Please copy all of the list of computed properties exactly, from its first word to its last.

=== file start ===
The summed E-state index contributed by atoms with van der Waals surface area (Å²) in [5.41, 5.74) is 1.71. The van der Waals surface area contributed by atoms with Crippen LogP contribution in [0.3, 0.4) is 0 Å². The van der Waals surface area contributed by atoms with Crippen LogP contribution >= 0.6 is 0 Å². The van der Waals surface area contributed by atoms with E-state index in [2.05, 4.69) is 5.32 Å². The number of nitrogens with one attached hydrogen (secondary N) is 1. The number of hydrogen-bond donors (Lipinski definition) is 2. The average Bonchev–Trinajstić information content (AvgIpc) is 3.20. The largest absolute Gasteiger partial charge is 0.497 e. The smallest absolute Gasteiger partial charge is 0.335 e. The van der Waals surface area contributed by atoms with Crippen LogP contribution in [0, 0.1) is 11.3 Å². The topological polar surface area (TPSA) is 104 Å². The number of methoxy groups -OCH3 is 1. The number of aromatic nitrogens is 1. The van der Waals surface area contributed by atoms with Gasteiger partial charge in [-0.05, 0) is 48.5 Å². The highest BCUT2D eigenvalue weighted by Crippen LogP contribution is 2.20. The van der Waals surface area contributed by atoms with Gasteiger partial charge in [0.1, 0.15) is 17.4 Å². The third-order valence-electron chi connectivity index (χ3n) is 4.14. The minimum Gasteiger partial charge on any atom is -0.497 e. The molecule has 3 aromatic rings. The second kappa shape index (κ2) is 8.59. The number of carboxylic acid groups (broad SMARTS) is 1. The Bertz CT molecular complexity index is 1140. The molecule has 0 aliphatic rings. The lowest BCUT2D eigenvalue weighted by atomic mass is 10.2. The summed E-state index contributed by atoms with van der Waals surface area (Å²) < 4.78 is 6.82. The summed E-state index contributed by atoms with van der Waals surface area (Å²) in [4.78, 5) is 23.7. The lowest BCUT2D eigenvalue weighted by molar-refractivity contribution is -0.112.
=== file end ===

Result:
The summed E-state index contributed by atoms with van der Waals surface area (Å²) in [5.41, 5.74) is 1.71. The van der Waals surface area contributed by atoms with Crippen LogP contribution in [0.3, 0.4) is 0 Å². The van der Waals surface area contributed by atoms with Crippen LogP contribution >= 0.6 is 0 Å². The van der Waals surface area contributed by atoms with E-state index in [2.05, 4.69) is 5.32 Å². The number of nitrogens with one attached hydrogen (secondary N) is 1. The number of hydrogen-bond donors (Lipinski definition) is 2. The average Bonchev–Trinajstić information content (AvgIpc) is 3.20. The largest absolute Gasteiger partial charge is 0.497 e. The smallest absolute Gasteiger partial charge is 0.335 e. The van der Waals surface area contributed by atoms with Crippen LogP contribution in [0, 0.1) is 11.3 Å². The topological polar surface area (TPSA) is 104 Å². The number of methoxy groups -OCH3 is 1. The number of aromatic nitrogens is 1. The van der Waals surface area contributed by atoms with Gasteiger partial charge in [-0.05, 0) is 48.5 Å². The highest BCUT2D eigenvalue weighted by Crippen LogP contribution is 2.20. The van der Waals surface area contributed by atoms with Gasteiger partial charge in [0.1, 0.15) is 17.4 Å². The third-order valence-electron chi connectivity index (χ3n) is 4.14. The minimum Gasteiger partial charge on any atom is -0.497 e. The molecule has 3 aromatic rings. The second kappa shape index (κ2) is 8.59. The number of carboxylic acid groups (broad SMARTS) is 1. The Bertz CT molecular complexity index is 1140. The molecule has 0 aliphatic rings. The lowest BCUT2D eigenvalue weighted by atomic mass is 10.2. The summed E-state index contributed by atoms with van der Waals surface area (Å²) < 4.78 is 6.82. The summed E-state index contributed by atoms with van der Waals surface area (Å²) in [4.78, 5) is 23.7. The lowest BCUT2D eigenvalue weighted by molar-refractivity contribution is -0.112.